Sunday, June 28, 2009

John Hamilton and Helen Melvina Groesbeck Morgan Part 3

On October 24, 1868 John Hamilton Morgan and Helen Melvina Groesbeck were married in the Endowment House. The following evening, a reception was held in their honor at the Groesbeck home at 222 North West Temple.

Mellie’s mother, Elizabeth Thompson Groesbeck, had insisted that Mellie learn to sew. And she became an accomplished seamstress.

Mellie made beautiful christening outfits with shawls for many of her grandchildren. Granddaughter Marjorie Morgan Gray wrote that, “when my father graduated from law school, Grandma could not afford a present for him so she embroidered a beautiful pink rose and had it mounted on a tray. She did the same thing for her son John, when he graduated from law school.” Her handiwork would win many first place ribbons at Utah State Fairs. When her eyesight diminished in later years, family members attributed her vision loss to the fine needle work she’d done for so many years.

On 8 October 1875 President Brigham Young called John Morgan to serve a mission to the states of Kentucky and Tennessee. On 27 Oct 1975 he left Mellie and their two little girls for his mission.

The first three entries that begin the typed version of John Morgan’s journal follow.

Normal, Illinois, November 15, 1875
Remained in Bloomington last night and wrote a reply to the Editorial of the “The Leader”, which will be published Saturday. I spent the afternoon in conversation with parties who are anxious to learn the truth and they appear to be honest of heart. I gave them some passages of scripture to read and think about. I was at my father’s home in the evening and listened to an argument between father and another man, and was struck with the utter lifeless character of the argument. Surely I have abundant reason to be thankful to God for the knowledge he has bestowed upon me and for the friends he has raised up to me.

Normal, Illinois, November 20, 1875
Have been very busy during the past few days bearing my testimony to different individuals, talking and conversing upon the scriptures and have enjoyed myself very much indeed. I have felt the good influence of the Spirit of God made manifest to me in numerous ways and on various occasions. I have met with many friends and found that the promises made to me are being fulfilled to the letter for which I feel thankful indeed and especially as to the fact that my faith can be proven by scripture and that those who try to sustain themselves by the wisdom of men fail.

Normal, Illinois, November 28, 1875
It is Sunday, and I have just finished writing to Mellie and a letter to the Deseret News. Have enjoyed myself much during the past week. My way has been opened up so that I could talk and teach to a large number of people. My faith has been increased and the goodness of God has been made manifest to me in many ways for which I feel very thankful. My heart has been made to rejoice in the Gospel and the principles thereof. I trust that God will continue to bless me with the great gift of his Holy Spirit.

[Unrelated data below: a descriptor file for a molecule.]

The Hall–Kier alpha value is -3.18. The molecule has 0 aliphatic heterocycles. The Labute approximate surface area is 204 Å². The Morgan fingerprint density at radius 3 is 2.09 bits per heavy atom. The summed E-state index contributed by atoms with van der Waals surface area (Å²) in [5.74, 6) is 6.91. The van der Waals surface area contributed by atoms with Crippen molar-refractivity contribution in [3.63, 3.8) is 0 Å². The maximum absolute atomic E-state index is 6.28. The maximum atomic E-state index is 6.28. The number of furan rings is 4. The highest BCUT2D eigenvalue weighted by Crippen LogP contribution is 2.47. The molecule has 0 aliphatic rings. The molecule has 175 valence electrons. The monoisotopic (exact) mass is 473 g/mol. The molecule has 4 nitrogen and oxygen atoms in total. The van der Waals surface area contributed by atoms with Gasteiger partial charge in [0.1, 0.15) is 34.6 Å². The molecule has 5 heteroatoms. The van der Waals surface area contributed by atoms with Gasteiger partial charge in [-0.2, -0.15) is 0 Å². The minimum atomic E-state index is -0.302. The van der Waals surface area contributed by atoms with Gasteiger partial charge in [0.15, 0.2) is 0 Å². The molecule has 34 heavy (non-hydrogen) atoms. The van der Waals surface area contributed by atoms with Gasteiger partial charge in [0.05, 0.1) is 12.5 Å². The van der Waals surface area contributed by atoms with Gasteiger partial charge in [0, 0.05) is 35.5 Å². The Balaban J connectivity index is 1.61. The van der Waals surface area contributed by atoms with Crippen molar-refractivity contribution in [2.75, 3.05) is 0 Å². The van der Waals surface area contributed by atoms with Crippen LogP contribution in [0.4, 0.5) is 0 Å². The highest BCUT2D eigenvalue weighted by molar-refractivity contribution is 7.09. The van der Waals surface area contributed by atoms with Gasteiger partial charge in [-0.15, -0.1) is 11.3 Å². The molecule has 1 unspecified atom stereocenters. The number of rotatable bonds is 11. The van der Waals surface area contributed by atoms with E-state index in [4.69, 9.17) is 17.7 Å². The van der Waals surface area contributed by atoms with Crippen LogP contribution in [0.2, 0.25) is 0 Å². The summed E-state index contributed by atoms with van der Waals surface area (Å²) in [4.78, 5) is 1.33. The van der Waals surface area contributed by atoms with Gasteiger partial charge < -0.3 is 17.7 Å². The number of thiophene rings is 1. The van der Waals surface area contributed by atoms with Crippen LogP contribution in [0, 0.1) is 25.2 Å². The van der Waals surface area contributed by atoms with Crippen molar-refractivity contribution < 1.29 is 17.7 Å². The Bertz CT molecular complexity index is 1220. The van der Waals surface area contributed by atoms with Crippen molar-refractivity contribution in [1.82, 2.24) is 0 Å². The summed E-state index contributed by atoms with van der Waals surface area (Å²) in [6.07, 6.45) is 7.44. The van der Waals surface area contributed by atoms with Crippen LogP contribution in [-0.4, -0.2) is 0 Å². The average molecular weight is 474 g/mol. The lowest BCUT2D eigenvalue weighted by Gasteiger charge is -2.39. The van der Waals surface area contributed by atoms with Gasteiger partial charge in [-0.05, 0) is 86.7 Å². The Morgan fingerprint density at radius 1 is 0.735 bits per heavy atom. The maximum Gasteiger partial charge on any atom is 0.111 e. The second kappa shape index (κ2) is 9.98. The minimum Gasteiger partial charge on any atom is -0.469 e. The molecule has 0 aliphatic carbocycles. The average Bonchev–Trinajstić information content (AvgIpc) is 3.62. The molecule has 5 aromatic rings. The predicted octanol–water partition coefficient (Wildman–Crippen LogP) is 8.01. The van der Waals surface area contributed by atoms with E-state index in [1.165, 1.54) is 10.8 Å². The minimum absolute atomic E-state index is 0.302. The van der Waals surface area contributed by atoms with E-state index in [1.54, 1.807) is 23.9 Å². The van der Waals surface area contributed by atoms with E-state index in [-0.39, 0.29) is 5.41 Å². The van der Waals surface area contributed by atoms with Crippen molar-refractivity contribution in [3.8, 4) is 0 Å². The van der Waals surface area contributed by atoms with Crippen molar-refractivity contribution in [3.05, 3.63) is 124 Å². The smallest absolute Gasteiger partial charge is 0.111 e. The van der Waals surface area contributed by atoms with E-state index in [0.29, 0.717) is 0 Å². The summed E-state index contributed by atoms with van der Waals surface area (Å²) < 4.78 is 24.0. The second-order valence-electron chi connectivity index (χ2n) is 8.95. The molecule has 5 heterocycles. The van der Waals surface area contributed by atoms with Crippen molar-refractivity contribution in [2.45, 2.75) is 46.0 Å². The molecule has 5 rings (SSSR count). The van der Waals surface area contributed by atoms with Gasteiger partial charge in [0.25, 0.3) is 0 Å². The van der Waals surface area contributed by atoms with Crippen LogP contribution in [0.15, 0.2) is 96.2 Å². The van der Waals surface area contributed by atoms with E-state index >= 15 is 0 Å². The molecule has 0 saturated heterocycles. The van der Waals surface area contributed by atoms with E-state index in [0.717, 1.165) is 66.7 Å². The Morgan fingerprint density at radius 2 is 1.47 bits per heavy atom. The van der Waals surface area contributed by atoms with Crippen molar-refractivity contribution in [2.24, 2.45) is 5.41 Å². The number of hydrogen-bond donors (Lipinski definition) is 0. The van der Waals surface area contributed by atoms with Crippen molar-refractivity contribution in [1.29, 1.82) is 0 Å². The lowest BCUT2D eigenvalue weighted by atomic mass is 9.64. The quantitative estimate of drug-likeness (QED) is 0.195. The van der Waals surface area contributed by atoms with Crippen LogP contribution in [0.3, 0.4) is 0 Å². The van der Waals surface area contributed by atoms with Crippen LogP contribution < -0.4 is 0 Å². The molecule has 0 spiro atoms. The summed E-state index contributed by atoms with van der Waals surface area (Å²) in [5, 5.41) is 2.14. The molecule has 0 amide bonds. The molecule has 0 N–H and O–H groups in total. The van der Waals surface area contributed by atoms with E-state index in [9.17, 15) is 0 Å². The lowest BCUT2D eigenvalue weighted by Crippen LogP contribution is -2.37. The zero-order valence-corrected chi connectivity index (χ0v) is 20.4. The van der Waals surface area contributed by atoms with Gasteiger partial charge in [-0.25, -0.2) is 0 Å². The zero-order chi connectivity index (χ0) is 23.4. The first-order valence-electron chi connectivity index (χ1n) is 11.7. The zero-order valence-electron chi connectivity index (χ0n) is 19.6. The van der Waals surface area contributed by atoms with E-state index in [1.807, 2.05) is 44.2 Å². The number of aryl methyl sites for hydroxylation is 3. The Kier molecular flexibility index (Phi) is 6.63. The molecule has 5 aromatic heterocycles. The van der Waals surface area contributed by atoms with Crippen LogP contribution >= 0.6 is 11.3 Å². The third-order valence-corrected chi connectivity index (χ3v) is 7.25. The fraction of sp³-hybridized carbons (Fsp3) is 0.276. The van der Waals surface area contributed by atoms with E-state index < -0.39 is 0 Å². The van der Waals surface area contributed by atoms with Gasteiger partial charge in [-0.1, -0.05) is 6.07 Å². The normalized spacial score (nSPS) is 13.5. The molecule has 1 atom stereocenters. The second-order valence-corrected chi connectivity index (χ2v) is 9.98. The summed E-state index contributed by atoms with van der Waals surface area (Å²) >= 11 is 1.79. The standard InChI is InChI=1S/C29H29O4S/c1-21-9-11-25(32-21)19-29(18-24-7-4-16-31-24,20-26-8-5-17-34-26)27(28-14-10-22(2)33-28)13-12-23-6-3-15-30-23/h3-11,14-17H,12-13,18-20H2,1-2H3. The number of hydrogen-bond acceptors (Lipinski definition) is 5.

This picture of Elder George Palmer’s family, and the writings by Ben E. Rich at the end of The Ancestor Files, March 4, 2009 post, More on The Southern Star, reflect the times.

(To be continued.)

"To My Mellie," Memories Never to be Forgotten, Copyright 1971 by Nicholas Groesbeck Morgan, Sr., pgs. 11-12. Portrait family sheet, and picture of Mellie from Helen Rex Frazier collection.

Friday, June 26, 2009

Nicholas and Elizabeth Thompson Groesbeck Part 2

These paintings of our ancestors are in the Daughters of the Utah Pioneers Museum in Salt Lake City, Utah; 2nd floor, south wall, above the display cases. L-R. Elizabeth Thompson Groesbeck, pioneer mother 1820-1883, presented by Nicholas G. Morgan (negative #1794). Nicholas Groesbeck, pioneer business man 1819-1884, painting presented by Nicholas G. Morgan (negative #1795), Helen M. Groesbeck Morgan, pioneer of 1856, painted by Roscoe A. Grover (negative #1863). John H. Morgan, pioneer of 1866, painted by Roscoe A. Grover (negative #1864. You may order copies of these pictures by contacting the Daughters of the Utah Pioneers Photo Department.

During her early life in Utah Elizabeth spun the yarn that made her children’s clothes. She made the dyes to dye the yarn, and practically every evening was devoted to knitting. Her hands were never idle. She was a member of the first Relief Society organized in the 17th Ward, and the first president of the Primary Association in the 17th Ward.

According to a granddaughter, Elizabeth was prone to say, the rich can take care of themselves, but the poor I delight in assisting.